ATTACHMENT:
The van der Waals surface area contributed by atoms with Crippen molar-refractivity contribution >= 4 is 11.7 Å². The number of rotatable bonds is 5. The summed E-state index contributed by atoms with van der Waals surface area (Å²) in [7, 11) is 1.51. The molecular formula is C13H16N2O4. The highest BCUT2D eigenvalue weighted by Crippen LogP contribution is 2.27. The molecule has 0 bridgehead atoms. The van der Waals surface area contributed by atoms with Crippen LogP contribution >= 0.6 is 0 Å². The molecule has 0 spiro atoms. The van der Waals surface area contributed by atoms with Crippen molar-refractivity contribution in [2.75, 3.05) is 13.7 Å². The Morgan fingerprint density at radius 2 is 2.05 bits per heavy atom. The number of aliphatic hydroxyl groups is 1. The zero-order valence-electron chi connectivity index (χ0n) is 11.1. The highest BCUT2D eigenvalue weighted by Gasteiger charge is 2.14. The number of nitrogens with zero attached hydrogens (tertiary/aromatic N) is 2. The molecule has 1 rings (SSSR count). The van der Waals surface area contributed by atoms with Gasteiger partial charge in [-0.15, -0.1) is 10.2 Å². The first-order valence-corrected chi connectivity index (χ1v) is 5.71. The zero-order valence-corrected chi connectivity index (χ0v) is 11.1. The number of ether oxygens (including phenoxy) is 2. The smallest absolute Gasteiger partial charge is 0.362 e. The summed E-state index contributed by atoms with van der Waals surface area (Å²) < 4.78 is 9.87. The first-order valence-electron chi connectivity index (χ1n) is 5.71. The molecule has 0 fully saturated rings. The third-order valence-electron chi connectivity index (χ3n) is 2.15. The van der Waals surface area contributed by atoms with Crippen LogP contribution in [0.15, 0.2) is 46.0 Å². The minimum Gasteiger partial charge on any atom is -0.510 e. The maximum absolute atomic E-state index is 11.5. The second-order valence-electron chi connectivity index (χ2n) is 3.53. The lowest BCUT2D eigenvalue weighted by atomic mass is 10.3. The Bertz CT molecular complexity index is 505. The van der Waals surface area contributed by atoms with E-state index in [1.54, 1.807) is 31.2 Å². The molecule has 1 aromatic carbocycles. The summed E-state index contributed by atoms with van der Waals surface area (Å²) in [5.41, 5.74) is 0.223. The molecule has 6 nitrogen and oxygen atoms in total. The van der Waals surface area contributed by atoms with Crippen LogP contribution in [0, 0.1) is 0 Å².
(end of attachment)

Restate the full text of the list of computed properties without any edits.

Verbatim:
The van der Waals surface area contributed by atoms with Crippen molar-refractivity contribution >= 4 is 11.7 Å². The number of rotatable bonds is 5. The summed E-state index contributed by atoms with van der Waals surface area (Å²) in [7, 11) is 1.51. The molecular formula is C13H16N2O4. The highest BCUT2D eigenvalue weighted by Crippen LogP contribution is 2.27. The molecule has 0 bridgehead atoms. The van der Waals surface area contributed by atoms with Crippen LogP contribution >= 0.6 is 0 Å². The molecule has 0 spiro atoms. The van der Waals surface area contributed by atoms with Crippen molar-refractivity contribution in [2.75, 3.05) is 13.7 Å². The Morgan fingerprint density at radius 2 is 2.05 bits per heavy atom. The number of aliphatic hydroxyl groups is 1. The zero-order valence-electron chi connectivity index (χ0n) is 11.1. The highest BCUT2D eigenvalue weighted by Gasteiger charge is 2.14. The number of nitrogens with zero attached hydrogens (tertiary/aromatic N) is 2. The molecule has 1 rings (SSSR count). The van der Waals surface area contributed by atoms with Gasteiger partial charge in [-0.15, -0.1) is 10.2 Å². The first-order valence-corrected chi connectivity index (χ1v) is 5.71. The zero-order valence-corrected chi connectivity index (χ0v) is 11.1. The number of ether oxygens (including phenoxy) is 2. The smallest absolute Gasteiger partial charge is 0.362 e. The summed E-state index contributed by atoms with van der Waals surface area (Å²) < 4.78 is 9.87. The first-order valence-electron chi connectivity index (χ1n) is 5.71. The molecule has 0 fully saturated rings. The third-order valence-electron chi connectivity index (χ3n) is 2.15. The van der Waals surface area contributed by atoms with Crippen LogP contribution in [0.15, 0.2) is 46.0 Å². The minimum Gasteiger partial charge on any atom is -0.510 e. The maximum absolute atomic E-state index is 11.5. The second-order valence-electron chi connectivity index (χ2n) is 3.53. The lowest BCUT2D eigenvalue weighted by atomic mass is 10.3. The Bertz CT molecular complexity index is 505. The van der Waals surface area contributed by atoms with E-state index in [1.54, 1.807) is 31.2 Å². The molecule has 1 aromatic carbocycles. The summed E-state index contributed by atoms with van der Waals surface area (Å²) in [5.41, 5.74) is 0.223. The molecule has 6 nitrogen and oxygen atoms in total. The van der Waals surface area contributed by atoms with Crippen LogP contribution in [0, 0.1) is 0 Å².